• The following were independent risk factors for increased mortality: younger age at diagnosis, female gender, diagnosis of craniopharyngioma, radiation therapy, transcranial surgery, DI, and hypogonadism.

From http://www.mdlinx.com/endocrinology/conference-abstract.cfm/ZZ6AA1CEC190F5428EA690616DAA054518/57001/?utm_source=confcoveragenl&utm_medium=newsletter&utm_content=abstract-list&utm_campaign=abstract-ENDO2016&nonus=0

Cushing’s disease associated with USP8 mutations

endo2016

 

April 04, 2016

Oral Session: Pituitary Patients and Outcomes

Cushing’s disease associated with USP8 mutations

RR Correa, FR Faucz, A Angelousi, N Settas, P Chittiboina, MB Lodish, CA Stratakis

Summary: In Cushing’s disease (CD), pituitary corticotroph adenomas secrete excessive adrenocorticotropic hormone (ACTH), resulting in hypercortisolism. Often, the genetic pathogenesis of CD remains unknown, but recent studies have shown that the ubiquitin-specific protease 8 gene (USP8) is frequently mutated in CD. This gene codes for a protein deubiquitinase that inhibits the lysosomal degradation of the epidermal growth factor receptor. Researchers determined that pediatric patients with USP8 mutations were predominantly female and presented with higher ACTH levels than control patients.

Methods:

  • To further study the prevalence of mutations in USP8, researchers sequenced the complete USP8-coding and surrounding intronic regions in 97 patients with diagnosed CD by Sanger sequencing of germline DNA (n=97) and tumor DNA (n=50).
  • They analuzed biochemical and clinical characteristics in all the patients with predicted (by in silico analysis) damaging USP8 mutations and it was compared to patients without the mutation (control).

Results:

  • Overall researchers identified 18 (18.5%) patients with corticotroph adenomas who had USP8mutations, 13 with germline mutation, 2 with a germline and a new somatic mutation, and 5 with somatic mutation only.
  • All the somatic mutations that were not present at the germline level were mutations in the previously described hotspot.
  • Female-to-male ratio in the patients with USP8 mutations was 3.5:1 compared to the control ratio of 1:1 (P=0.05).
  • The mean age was 13 years old (range 6-18) and 72% (13/18) were whites.
  • Three of the mutant tumors were macroadenomas (≥ 1 cm) and 15 were microadenomas (< 1 cm).
  • In cases, mean basal plasma ACTH was 53.2±28.5 pg/mL and 39.6±19.1 pg/mL in the control group (P=0.02).
  • Researchers did not note any statistically significant differences in cortisol levels between the groups.

Decreased prefrontal functional brain response in women with Cushing’s syndrome in remission

endo2016

 

April 03, 2016

Poster Session: Cushing’s Syndrome and Primary Adrenal Disorders

Decreased prefrontal functional brain response in women with Cushing’s syndrome in remission

O Ragnarsson, A Stomby, P Dahlqvist, JA Evang, M Ryberg, T Olsson, J Bollerslev, L Nyberg, G Johannsson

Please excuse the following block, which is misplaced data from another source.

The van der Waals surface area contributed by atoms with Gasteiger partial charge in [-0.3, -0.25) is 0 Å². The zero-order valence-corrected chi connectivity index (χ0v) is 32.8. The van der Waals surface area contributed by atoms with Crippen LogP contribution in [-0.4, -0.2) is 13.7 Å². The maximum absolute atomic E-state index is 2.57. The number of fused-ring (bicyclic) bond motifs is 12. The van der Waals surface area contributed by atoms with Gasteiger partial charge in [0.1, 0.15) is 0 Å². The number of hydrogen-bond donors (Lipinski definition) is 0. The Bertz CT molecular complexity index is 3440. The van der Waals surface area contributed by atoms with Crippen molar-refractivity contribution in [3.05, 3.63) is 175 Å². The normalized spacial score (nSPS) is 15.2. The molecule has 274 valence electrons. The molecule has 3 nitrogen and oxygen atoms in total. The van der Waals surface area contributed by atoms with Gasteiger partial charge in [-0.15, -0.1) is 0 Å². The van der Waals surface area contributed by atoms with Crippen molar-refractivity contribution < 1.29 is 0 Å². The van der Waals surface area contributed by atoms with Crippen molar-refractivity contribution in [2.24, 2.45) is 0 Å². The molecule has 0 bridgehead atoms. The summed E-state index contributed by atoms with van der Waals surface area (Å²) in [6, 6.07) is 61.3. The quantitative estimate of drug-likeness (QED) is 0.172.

Summary: Neuropsychiatric symptoms including impairment of memory, attention, and executive function are important features of Cushing’s syndrome (CS). Notably, patients with CS in remission commonly demonstrate residual cognitive dysfunction, which has been suggested to be linked to incomplete recovery of neuronal function. Researchers sought to assess whether functional brain responses are altered during cognitive testing in patients with CS in remission. During episodic memory, women with CS in long-term remission have reduced functional brain responses in the prefrontal cortex and in the hippocampus.

Methods:

  • Included in this study were 19 women previously treated for CS (14 Cushing’s disease and 5 cortisol producing adrenal adenomas) and 19 controls, matched for age, gender, and education.
  • The median (interquartile range) remission time was 7 (6-10) years.
  • Researchers studied brain activity with functional magnetic resonance imaging during an episodic-memory face-name task.
  • The primary regions of interest were the prefrontal cortex and the hippocampus.
  • A voxel wise comparison of functional brain responses in patients and controls was performed, and an uncorrected P < 0.001 was considered significant.

Results:

  • During memory encoding, patients displayed lower functional brain responses in the left and right prefrontal gyrus (Brodmann areas [BA] 44, 45, and 46) as well as the right inferior occipital gyrus (BA 18) compared to controls (P < 0.001 for all).
  • Patients displayed lower functional brain responses in several brain areas including the prefrontal, parietal, occipital, and cerebellar cortices bilaterally during memory retrieval.
  • The most predominant difference was found in the right prefrontal cortex (BA 46 and 48; P < 0.001).
  • Reduced functional response in left dorsolateral prefrontal cortex was seen for patients during both encoding and retrieval.
  • Researchers compared the functional brain responses in four hippocampal clusters that were significantly activated during memory encoding among all participants (P < 0.05, FDR).
  • Patients had a trend toward lower functional brain responses in the left anterior hippocampus compared to controls (P=0.05).

From http://www.mdlinx.com/endocrinology/conference-abstract.cfm/ZZ6AA1CEC190F5428EA690616DAA054518/56991/?utm_source=confcoveragenl&utm_medium=newsletter&utm_content=abstract-list&utm_campaign=abstract-ENDO2016&nonus=0